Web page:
John Pryor, rugby expert and strength and conditioning coordinator of the Japan Rugby Football Union, is a leading authority on the subjects of biomechanics, exercise physiology, sports nutrition, injury prevention and operant conditioning. In addition to his work training the elite athletes of Japan’s national rugby team, Pryor also serves as director of JointAction, a company dedicated to improving occupational health and wellness through the prevention of common musculoskeletal injuries.
Given his role with the Japan Rugby Football Union, international travel is incredibly common for Pryor. Since joining the national team as its strength and conditioning coordinator in 2012, Pryor has traveled frequently from his home in Australia to work with the team in Tokyo, Japan, not to mention all of the time spent abroad during international competition. In 2015, Pryor traveled to England for the Rugby World Cup, where the Japan Rugby Football Union’s victory over the South African team during the opening weekend of competition is considered one of the greatest upsets in the history of the Rugby World Cup.
While his exploits in training elite athletes at the international level have brought him a great deal of notoriety, his work with JointAction has been every bit as impressive. Through the application of his extensive research in biomechanics, Pryor has developed educational materials for workers to utilize with the goal of reducing the incidence of musculoskeletal injury. Pryor has created diverse programs uniquely suited to all manner of workers across a wide range of industries, drastically improving health outcomes due to the specificity of his approach.
Pryor graduated from Southern Cross University with a master’s degree in biomechanics, and detailed research and analysis has remained an integral component of his approach to all of his professional endeavors. With both JointAction and the Japan Rugby Football Union, Pryor has always sought out new methods and advancements to improve the results his athletes are able to achieve.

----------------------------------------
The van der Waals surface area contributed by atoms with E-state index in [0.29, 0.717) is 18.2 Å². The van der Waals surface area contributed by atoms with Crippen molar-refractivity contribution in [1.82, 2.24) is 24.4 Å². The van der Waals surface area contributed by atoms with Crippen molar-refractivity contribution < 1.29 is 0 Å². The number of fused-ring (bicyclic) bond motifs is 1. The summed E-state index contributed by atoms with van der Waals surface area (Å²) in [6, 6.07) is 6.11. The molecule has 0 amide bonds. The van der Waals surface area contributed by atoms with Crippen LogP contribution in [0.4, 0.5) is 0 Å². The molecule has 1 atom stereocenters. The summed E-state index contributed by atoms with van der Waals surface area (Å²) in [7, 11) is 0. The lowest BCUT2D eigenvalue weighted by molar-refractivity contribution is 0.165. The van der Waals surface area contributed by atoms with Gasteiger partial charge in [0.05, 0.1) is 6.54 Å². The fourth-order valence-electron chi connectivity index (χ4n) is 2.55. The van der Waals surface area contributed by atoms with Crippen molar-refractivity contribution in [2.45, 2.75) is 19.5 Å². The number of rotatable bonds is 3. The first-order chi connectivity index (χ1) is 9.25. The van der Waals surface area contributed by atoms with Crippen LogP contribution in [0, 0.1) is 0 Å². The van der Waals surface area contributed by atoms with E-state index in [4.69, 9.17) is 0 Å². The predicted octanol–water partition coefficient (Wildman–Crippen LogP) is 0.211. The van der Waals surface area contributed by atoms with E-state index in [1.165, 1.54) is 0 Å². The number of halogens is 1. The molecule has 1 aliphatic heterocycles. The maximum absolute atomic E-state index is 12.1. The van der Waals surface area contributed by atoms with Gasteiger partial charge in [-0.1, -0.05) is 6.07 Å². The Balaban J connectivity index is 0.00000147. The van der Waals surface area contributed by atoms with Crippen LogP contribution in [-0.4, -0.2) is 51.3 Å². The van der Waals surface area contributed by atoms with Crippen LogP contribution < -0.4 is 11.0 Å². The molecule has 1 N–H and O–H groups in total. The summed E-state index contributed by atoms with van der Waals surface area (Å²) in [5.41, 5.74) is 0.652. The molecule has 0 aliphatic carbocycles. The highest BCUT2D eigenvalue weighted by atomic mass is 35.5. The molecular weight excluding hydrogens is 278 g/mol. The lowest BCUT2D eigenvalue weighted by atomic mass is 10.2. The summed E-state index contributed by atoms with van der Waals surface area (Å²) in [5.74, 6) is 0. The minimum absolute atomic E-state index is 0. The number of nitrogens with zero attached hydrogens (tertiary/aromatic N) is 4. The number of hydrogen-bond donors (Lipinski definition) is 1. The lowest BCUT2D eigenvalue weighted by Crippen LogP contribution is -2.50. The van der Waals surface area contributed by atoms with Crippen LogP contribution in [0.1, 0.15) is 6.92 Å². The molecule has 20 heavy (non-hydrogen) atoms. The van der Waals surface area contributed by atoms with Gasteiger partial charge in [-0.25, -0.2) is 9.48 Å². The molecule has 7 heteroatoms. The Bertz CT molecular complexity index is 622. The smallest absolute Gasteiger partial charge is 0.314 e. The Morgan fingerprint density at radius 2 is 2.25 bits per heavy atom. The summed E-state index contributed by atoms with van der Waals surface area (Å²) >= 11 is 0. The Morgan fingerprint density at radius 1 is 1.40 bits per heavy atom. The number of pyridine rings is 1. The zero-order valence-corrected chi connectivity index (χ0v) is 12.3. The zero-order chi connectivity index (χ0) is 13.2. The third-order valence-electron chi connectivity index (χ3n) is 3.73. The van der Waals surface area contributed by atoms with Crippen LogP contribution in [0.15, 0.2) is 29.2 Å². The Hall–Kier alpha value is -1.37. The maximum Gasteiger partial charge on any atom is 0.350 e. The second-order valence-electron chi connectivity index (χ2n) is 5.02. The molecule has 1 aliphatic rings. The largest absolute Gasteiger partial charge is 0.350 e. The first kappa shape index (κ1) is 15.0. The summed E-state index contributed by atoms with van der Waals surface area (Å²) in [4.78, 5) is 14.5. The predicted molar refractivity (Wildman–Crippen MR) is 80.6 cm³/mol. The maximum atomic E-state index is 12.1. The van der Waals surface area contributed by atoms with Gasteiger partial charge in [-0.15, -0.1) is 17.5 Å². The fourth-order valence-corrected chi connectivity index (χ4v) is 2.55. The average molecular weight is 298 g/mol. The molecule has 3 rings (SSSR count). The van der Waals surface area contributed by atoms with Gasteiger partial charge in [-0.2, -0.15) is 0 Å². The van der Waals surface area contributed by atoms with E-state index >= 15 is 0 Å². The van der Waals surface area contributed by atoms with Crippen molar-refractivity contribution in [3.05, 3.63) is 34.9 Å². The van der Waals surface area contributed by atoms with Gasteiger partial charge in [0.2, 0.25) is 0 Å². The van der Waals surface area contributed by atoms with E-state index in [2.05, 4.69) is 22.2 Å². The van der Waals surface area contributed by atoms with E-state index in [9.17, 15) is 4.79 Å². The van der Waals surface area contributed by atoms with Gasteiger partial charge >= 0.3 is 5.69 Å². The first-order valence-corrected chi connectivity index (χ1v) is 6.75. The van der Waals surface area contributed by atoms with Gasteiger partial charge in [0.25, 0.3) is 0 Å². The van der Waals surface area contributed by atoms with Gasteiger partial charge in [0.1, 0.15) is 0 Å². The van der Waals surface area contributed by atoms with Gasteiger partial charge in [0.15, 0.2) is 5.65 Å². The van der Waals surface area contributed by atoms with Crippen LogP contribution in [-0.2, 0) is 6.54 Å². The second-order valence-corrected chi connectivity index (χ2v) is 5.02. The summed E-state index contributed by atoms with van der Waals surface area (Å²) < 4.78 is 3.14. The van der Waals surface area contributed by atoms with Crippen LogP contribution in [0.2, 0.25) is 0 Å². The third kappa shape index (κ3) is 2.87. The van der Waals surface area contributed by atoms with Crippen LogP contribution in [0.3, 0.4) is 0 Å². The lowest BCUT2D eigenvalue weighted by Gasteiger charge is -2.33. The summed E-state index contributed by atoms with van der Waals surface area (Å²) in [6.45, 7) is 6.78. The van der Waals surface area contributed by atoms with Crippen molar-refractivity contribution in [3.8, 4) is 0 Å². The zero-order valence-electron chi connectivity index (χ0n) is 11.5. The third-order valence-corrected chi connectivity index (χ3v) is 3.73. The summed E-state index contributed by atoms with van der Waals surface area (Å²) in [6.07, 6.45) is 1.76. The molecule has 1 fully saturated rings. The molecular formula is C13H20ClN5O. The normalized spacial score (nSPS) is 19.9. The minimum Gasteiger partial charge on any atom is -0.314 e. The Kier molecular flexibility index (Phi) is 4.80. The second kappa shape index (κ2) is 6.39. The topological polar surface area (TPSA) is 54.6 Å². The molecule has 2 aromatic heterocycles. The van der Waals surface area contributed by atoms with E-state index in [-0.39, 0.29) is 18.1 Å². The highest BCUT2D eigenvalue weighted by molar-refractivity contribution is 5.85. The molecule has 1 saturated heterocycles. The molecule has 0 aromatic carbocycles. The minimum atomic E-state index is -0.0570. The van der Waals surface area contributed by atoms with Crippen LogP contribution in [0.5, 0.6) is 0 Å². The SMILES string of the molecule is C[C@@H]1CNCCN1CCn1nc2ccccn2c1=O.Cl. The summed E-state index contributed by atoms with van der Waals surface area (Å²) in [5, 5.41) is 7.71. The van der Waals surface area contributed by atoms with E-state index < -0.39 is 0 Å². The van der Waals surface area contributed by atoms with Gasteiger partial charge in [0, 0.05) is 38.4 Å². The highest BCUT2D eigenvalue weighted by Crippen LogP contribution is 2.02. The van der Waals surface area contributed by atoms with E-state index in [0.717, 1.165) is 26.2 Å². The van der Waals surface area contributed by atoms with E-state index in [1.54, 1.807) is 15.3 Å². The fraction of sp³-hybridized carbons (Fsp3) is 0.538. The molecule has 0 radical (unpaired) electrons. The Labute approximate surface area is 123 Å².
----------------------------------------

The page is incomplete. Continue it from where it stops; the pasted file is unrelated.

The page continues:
1. What is your favorite thing about traveling?
I’ve found that each location provides an opportunity for you to learn something new about yourself.
2. Is traveling a hobby or a lifestyle for you? How did you get started?
It’s a lifestyle, but it certainly feels like more of a recreational pursuit at times. I got started with traveling due to my involvement with athletics, and I’m absolutely grateful for the opportunity sport has provided me.
3. What is the most beautiful place you’ve been to?
Tokyo is a truly magnificent city, but I also became enamored with England during the 2015 Rugby World Cup.
4. Do you have any exciting travel dates planned for the future?
In 2019, Japan is hosting the Rugby World Cup, and that is going to be quite an exciting time for us.
5. What are some travel tips you’d give to someone inexperienced?
Always block off some extra time if you are traveling someplace on business, otherwise you might not get the opportunity to really experience the location if work gets in the way.
6. Where would you like to go?
I’d really like to spend an extended period of time in the Patagonia region.
7. Where would you like to revisit?
I’ve been to Dublin a few times before and would enjoy taking a return trip some time in the future.
8. Do you travel alone? Why?
Most of my travel is done with a relatively sizable group of rugby players and members of the coaching and training staff, so when I am not traveling with the team I do enjoy traveling alone from time to time.
9. If you could pick the top 3 places every person should go, what would they be?
Tokyo, Japan; Dublin, Ireland; London, England.
10. Do you travel light or do you pack up the house?
While I travel light when I can, most of the time I have to pack up quite a bit since most of my travel involves a lengthy stay.